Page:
Academic journal article ARIEL

Cultural Studies and the Reinvention of English Pedagogy in India

Academic journal article ARIEL

Cultural Studies and the Reinvention of English Pedagogy in India

Article excerpt

Abstract: The last two decades have witnessed a crisis in English departments in India. Globalization and the liberalization of the Indian economy spawned a new nationalism that was openly political and overtly critical of the ideological investments embedded in canonical English texts. A perceived need to reinvent English studies to suit the exigencies of the Indian postcolonial milieu encouraged a shift toward cultural studies methodology. This paradigm shift is most evident in the construction of M.A. and Ph.D. syllabi at various Indian universities. Such syllabi have increasingly focused on issues of gender, class, and caste oppression, dismantled the cultural hegemony of British literature, and opened up the canon to include Indian and other non-British texts. This essay analyses English postgraduate course syllabi and studies the critical postcolonial pedagogies adopted by universities in India. These pedagogies foreground cultural studies as an interdisciplinary site for research into new areas of contemporary life, complicating the political assumptions of English studies but nevertheless remaining in dialogue with the parent discipline.

Keywords: cultural studies in India, English pedagogy in India, postcolonial pedagogies, Shakespeare in India, comparative literature


This paper argues that the institutional practices and ideologies of English studies in India introduced by British colonial administration, which has continued its legacies in post-Independence India, have undergone significant revisions in the last three decades. Many recent pedagogical decisions, including syllabi revisions and curricular reforms, point to a destabilization of the imperial, hegemonic agendas that had earlier informed the institutionalization of English literature programs in India. The socio-economic, cultural, and political imperatives of British rule made a particular kind of English literary teaching inevitable as part of the mandate for civilizing "the native"; however, this literary instruction also rendered the Enlightenment ideals attributed to colonial modernity highly questionable and constitutive of hegemonic interests. The nearly seamless continuation of colonial English education into nationalist and later postcolonial contexts, with its pedagogical mimicry rooted in an implicit trust in the emancipatory potential of colonial modernity, however, encountered challenges in the 1980s and 1990s in India with the rise of subaltern studies, women's studies, and Dalit studies. This essay looks at the contemporary revisions of English literary education in India, specifically the paradigm shift in which instructors and students begin to question their replication of colonial ideologies in English classrooms. I characterize this shift as a turn toward cultural studies in the curriculum that aspires to at least partly dismantle the interpellation of the student as the civilized native. The new curriculum encourages students to read the canon critically and subversively and thus radically critiques the very idea of a universal or apolitical canon. The rise of scholarship focusing on identity politics, casteism, sexism, racism, and homophobia, along with a growing awareness that the political and the cultural cannot be delinked from epistemological formations, has rendered academic practices in India more complex and political.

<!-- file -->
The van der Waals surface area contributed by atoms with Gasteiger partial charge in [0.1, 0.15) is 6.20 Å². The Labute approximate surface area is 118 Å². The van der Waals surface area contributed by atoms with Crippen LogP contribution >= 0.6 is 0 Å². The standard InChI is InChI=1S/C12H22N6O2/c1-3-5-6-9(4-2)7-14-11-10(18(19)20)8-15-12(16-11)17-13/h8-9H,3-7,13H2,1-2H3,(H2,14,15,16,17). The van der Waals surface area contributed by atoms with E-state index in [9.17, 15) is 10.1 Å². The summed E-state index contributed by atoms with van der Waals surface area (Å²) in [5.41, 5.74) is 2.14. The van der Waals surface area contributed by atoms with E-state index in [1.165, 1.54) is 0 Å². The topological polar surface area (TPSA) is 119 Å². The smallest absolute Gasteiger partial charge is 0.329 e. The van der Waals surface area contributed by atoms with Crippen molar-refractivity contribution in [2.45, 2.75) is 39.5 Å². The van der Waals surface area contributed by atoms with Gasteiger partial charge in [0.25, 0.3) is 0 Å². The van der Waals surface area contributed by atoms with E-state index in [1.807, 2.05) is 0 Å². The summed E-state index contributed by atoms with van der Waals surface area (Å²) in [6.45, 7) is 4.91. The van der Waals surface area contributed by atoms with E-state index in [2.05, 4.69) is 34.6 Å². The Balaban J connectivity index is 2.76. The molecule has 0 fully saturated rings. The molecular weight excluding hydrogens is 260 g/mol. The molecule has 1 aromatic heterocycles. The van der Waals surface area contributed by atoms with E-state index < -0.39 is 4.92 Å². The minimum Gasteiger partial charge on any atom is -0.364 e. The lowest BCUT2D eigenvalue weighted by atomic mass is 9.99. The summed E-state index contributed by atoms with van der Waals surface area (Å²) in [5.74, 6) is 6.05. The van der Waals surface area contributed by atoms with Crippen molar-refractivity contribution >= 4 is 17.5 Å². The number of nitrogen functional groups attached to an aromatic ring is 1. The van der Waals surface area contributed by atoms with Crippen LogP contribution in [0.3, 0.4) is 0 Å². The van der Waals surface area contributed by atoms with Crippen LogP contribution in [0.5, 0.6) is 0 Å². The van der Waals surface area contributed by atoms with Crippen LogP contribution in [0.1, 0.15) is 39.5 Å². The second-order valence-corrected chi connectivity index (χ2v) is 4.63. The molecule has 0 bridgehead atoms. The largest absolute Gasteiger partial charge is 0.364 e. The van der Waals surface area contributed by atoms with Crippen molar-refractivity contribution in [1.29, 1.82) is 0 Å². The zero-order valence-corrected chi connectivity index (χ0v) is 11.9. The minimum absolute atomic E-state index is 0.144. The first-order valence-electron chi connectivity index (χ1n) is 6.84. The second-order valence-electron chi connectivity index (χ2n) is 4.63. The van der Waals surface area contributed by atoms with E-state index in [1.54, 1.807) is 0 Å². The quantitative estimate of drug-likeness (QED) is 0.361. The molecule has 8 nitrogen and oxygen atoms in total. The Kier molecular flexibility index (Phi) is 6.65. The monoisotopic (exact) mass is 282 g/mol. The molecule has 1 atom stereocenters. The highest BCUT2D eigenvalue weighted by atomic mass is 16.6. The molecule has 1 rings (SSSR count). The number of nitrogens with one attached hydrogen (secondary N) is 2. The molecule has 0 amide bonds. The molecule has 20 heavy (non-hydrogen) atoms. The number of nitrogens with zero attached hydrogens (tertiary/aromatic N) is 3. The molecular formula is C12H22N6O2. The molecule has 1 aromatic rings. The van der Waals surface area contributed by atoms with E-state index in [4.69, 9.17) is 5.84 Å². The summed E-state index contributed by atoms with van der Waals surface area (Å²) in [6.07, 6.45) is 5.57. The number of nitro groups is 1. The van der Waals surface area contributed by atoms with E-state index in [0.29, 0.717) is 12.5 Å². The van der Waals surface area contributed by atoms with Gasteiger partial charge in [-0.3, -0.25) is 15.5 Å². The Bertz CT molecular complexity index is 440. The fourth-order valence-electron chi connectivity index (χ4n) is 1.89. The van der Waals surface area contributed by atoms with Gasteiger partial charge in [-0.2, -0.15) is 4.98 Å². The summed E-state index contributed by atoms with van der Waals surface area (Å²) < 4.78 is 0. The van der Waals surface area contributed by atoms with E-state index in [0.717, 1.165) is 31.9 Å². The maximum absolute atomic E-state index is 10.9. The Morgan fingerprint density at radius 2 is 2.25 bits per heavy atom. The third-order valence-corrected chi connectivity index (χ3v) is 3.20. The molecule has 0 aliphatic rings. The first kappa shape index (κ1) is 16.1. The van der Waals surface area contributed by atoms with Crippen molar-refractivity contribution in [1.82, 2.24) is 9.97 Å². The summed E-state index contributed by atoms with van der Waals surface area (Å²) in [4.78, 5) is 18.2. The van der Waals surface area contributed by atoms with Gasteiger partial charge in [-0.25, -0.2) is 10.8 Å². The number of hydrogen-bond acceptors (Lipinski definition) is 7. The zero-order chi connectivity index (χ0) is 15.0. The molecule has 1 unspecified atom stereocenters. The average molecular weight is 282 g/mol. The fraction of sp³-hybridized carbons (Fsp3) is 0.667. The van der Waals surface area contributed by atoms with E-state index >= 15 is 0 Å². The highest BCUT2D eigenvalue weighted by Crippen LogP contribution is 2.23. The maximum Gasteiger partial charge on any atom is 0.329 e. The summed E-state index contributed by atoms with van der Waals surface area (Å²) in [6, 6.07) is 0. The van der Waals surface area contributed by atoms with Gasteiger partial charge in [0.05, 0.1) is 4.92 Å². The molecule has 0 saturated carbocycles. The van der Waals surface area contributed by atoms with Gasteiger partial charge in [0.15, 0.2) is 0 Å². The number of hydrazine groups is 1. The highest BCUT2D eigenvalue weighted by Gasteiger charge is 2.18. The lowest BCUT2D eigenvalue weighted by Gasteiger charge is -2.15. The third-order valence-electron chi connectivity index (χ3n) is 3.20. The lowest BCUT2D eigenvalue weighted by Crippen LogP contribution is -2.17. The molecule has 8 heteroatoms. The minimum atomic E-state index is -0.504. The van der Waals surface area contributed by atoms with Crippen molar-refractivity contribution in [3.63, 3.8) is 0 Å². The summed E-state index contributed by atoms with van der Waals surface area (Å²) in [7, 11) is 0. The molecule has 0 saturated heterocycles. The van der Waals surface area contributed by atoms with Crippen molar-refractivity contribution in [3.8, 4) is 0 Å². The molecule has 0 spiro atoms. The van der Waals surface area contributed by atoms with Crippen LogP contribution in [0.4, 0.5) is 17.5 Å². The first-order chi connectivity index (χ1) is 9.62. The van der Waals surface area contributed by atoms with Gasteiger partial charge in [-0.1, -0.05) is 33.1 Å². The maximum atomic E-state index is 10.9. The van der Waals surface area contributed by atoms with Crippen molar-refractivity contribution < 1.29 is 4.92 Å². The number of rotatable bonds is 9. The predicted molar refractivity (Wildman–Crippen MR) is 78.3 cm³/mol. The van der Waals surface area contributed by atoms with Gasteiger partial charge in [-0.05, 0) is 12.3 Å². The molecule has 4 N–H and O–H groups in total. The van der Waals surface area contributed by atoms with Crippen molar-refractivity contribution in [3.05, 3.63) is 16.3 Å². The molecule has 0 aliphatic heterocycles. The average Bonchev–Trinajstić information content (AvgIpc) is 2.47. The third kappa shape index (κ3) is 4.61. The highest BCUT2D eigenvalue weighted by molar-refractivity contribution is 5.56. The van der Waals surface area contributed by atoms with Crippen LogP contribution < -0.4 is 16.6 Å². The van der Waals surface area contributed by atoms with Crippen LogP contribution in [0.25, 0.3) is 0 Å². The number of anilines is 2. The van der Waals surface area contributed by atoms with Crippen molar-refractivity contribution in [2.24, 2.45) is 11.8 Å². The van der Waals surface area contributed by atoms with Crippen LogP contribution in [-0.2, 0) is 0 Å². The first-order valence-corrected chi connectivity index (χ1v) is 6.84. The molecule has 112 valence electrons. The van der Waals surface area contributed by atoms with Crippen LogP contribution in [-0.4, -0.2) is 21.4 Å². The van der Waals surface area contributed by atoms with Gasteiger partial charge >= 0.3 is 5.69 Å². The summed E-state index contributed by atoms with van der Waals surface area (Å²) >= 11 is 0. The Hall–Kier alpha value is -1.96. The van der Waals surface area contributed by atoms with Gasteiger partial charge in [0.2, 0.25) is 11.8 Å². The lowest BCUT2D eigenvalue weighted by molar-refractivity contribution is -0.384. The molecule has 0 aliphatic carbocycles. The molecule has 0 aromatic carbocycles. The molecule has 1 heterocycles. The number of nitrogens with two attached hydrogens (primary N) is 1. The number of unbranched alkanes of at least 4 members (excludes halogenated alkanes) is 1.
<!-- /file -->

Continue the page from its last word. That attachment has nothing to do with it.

I. Colonial Transactions

Several scholars have argued that English became a discipline in an age of colonialism with the sole imperial mission of educating and civilizing colonial subjects in the literature and thought of England, which consolidated Western cultural hegemony in complex ways. (1) In his infamous 1835 "Minute on Education" written for Lord William Bendnck, Governor General of British India, Thomas Babington Macaulay states:

   I am quite ready to take the oriental learning at the valuation of
   the orientalists themselves. … 
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